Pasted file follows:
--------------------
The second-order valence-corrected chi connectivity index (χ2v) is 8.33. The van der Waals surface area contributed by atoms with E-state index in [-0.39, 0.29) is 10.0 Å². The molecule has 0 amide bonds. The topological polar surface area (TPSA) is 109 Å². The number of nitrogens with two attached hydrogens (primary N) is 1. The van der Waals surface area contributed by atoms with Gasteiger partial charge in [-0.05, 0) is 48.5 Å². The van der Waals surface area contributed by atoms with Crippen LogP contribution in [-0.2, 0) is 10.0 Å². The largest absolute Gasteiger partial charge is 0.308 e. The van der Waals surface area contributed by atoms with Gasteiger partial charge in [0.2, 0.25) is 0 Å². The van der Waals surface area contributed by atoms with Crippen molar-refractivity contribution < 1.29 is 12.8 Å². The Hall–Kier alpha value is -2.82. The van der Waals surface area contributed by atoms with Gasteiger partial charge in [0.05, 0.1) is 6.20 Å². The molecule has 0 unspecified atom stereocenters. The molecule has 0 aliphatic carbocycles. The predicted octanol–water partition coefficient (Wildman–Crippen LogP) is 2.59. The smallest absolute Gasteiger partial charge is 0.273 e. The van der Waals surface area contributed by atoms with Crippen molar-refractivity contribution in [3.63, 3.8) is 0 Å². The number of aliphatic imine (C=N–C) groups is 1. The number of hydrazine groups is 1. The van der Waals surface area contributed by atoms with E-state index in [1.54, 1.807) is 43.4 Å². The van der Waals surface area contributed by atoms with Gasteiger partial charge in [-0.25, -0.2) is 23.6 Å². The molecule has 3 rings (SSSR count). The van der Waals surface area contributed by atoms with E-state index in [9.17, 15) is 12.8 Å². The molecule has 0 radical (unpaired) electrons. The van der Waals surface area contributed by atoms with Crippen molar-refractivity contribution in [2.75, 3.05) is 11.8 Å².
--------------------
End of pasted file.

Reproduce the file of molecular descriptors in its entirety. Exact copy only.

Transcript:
The second-order valence-corrected chi connectivity index (χ2v) is 8.33. The van der Waals surface area contributed by atoms with E-state index in [-0.39, 0.29) is 10.0 Å². The molecule has 0 amide bonds. The topological polar surface area (TPSA) is 109 Å². The number of nitrogens with two attached hydrogens (primary N) is 1. The van der Waals surface area contributed by atoms with Gasteiger partial charge in [-0.05, 0) is 48.5 Å². The van der Waals surface area contributed by atoms with Crippen LogP contribution in [-0.2, 0) is 10.0 Å². The largest absolute Gasteiger partial charge is 0.308 e. The van der Waals surface area contributed by atoms with Gasteiger partial charge in [0.2, 0.25) is 0 Å². The van der Waals surface area contributed by atoms with Crippen molar-refractivity contribution < 1.29 is 12.8 Å². The Hall–Kier alpha value is -2.82. The van der Waals surface area contributed by atoms with Gasteiger partial charge in [0.05, 0.1) is 6.20 Å². The molecule has 0 unspecified atom stereocenters. The molecule has 0 aliphatic carbocycles. The predicted octanol–water partition coefficient (Wildman–Crippen LogP) is 2.59. The smallest absolute Gasteiger partial charge is 0.273 e. The van der Waals surface area contributed by atoms with Crippen molar-refractivity contribution in [3.63, 3.8) is 0 Å². The number of aliphatic imine (C=N–C) groups is 1. The number of hydrazine groups is 1. The van der Waals surface area contributed by atoms with E-state index in [1.54, 1.807) is 43.4 Å². The van der Waals surface area contributed by atoms with Gasteiger partial charge in [-0.25, -0.2) is 23.6 Å². The molecule has 3 rings (SSSR count). The van der Waals surface area contributed by atoms with E-state index in [9.17, 15) is 12.8 Å². The molecule has 0 radical (unpaired) electrons. The van der Waals surface area contributed by atoms with Crippen molar-refractivity contribution in [2.75, 3.05) is 11.8 Å².